When Kondo enrolled in Osaka University of Arts in 1980, he chose not to concentrate specifically on music but to get a broad-based fine arts degree, studying writing and visual arts alongside music. But electronic music was his first passion, and when it came time to graduate in 1984, he found a job listing that seemed a perfect fit. “I heard from a friend that an employment flyer for a sound creator at Nintendo was on the new graduate recruitment bulletin board, so I took their employment interview and exam,” he says. 

In college, Kondo had frequented a local coffee shop that had, like so many during that era, taken out their tables and replaced them with sit-down tabletop arcade cabinets, where he played Nintendo games like Donkey Kong and the original Mario Bros. “My emotions seesawed many times when trying to play through the games,” he says. “I thought the sound of the games were very unique and interesting.” While Kondo knew he should apply for several positions to ensure a job post-graduation, he was so intent on getting hired at Nintendo that it was the only application he submitted.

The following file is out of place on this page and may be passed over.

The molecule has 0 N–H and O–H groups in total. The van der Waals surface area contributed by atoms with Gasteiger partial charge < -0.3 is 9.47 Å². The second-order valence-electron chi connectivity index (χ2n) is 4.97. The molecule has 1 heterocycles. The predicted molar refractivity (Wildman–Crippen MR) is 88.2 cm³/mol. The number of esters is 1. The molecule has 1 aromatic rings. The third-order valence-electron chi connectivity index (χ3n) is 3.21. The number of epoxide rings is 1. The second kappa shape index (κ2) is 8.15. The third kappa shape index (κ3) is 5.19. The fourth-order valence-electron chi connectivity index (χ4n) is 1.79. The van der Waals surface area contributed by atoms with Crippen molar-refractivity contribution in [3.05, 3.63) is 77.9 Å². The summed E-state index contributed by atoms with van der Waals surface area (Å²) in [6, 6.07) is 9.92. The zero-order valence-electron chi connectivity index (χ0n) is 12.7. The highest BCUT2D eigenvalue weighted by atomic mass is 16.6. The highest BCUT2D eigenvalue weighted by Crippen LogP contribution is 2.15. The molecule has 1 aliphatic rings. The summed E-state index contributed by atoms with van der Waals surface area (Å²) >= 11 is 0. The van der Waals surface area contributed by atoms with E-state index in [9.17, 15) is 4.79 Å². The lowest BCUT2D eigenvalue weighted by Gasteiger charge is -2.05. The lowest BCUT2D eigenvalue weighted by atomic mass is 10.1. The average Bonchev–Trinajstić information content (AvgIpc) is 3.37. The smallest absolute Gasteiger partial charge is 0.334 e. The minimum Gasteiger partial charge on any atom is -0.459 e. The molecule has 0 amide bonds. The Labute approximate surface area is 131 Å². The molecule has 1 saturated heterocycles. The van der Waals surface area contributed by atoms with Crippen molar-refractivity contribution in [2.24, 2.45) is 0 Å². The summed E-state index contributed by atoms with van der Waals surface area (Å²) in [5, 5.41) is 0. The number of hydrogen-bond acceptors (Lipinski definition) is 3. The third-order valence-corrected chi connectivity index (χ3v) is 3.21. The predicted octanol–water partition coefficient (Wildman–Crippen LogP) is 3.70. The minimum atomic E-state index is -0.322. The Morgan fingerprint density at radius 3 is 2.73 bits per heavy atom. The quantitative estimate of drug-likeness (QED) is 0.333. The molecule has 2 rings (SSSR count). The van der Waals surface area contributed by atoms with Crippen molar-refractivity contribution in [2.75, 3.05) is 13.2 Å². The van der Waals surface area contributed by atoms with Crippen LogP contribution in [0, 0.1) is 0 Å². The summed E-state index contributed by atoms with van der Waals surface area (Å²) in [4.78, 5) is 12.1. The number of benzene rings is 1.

Nintendo hired Kondo as one of its first batch of video game sound specialists. At the time, music data had to be converted and input directly to the computer program, so Nintendo taught programming to its newly hired musicians. “At the time, there was only a toy-like keyboard with only 30 mini sized keys,” Kondo recalls. “I entered each piece of note data into the development workstation, played it, reviewed it, and made changes, and kept on doing it over and over again. I was using a programming language called Assembly for the sound driver and sound effects.” 

His first job? Programming the theme music for the arcade game Punch-Out!!. He went on to compose music and create sound effects for Nintendo’s arcade and Famicom games such as Devil World, Golf, and Soccer. But it was when a small team working under director Shigeru Miyamoto created a new adventure for the Famicom that Kondo’s music would enter the world spotlight. Mario was leaping out of the arcades and into the home, and leaving behind the world of single-screen coin-operated games for a scrolling, twisting, epic adventure under a blue sky.